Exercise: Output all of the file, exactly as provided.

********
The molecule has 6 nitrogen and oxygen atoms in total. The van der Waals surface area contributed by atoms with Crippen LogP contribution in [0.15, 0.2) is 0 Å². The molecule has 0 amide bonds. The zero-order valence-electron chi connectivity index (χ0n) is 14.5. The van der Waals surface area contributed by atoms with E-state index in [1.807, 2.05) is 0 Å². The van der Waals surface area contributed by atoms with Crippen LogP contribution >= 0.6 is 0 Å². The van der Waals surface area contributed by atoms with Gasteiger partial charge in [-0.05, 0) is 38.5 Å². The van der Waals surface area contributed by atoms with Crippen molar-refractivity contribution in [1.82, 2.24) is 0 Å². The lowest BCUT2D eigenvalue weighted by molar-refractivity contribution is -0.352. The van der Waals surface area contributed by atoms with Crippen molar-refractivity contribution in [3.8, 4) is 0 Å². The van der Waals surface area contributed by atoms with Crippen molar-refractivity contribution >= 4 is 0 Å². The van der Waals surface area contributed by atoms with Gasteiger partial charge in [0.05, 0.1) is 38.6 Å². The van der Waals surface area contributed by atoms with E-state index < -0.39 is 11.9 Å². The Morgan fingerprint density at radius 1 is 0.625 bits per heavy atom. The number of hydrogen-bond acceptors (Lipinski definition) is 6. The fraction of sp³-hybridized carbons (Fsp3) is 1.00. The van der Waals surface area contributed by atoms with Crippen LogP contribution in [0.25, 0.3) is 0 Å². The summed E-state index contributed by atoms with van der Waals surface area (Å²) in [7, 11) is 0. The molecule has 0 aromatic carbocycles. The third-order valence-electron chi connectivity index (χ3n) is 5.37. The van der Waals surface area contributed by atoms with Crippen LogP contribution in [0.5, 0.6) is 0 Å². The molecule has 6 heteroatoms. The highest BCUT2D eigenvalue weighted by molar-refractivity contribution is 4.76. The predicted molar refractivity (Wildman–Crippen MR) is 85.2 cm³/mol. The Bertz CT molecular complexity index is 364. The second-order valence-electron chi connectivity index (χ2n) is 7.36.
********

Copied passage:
The molecule has 6 nitrogen and oxygen atoms in total. The van der Waals surface area contributed by atoms with Crippen LogP contribution in [0.15, 0.2) is 0 Å². The molecule has 0 amide bonds. The zero-order valence-electron chi connectivity index (χ0n) is 14.5. The van der Waals surface area contributed by atoms with E-state index in [1.807, 2.05) is 0 Å². The van der Waals surface area contributed by atoms with Crippen LogP contribution >= 0.6 is 0 Å². The van der Waals surface area contributed by atoms with Gasteiger partial charge in [-0.05, 0) is 38.5 Å². The van der Waals surface area contributed by atoms with Crippen molar-refractivity contribution in [1.82, 2.24) is 0 Å². The lowest BCUT2D eigenvalue weighted by molar-refractivity contribution is -0.352. The van der Waals surface area contributed by atoms with Crippen molar-refractivity contribution in [3.8, 4) is 0 Å². The van der Waals surface area contributed by atoms with Crippen molar-refractivity contribution >= 4 is 0 Å². The van der Waals surface area contributed by atoms with Gasteiger partial charge in [0.05, 0.1) is 38.6 Å². The van der Waals surface area contributed by atoms with E-state index < -0.39 is 11.9 Å². The Morgan fingerprint density at radius 1 is 0.625 bits per heavy atom. The number of hydrogen-bond acceptors (Lipinski definition) is 6. The fraction of sp³-hybridized carbons (Fsp3) is 1.00. The van der Waals surface area contributed by atoms with Crippen LogP contribution in [0.25, 0.3) is 0 Å². The summed E-state index contributed by atoms with van der Waals surface area (Å²) in [7, 11) is 0. The molecule has 0 aromatic carbocycles. The third-order valence-electron chi connectivity index (χ3n) is 5.37. The van der Waals surface area contributed by atoms with Crippen LogP contribution in [0.5, 0.6) is 0 Å². The molecule has 6 heteroatoms. The highest BCUT2D eigenvalue weighted by molar-refractivity contribution is 4.76. The predicted molar refractivity (Wildman–Crippen MR) is 85.2 cm³/mol. The Bertz CT molecular complexity index is 364. The second-order valence-electron chi connectivity index (χ2n) is 7.36.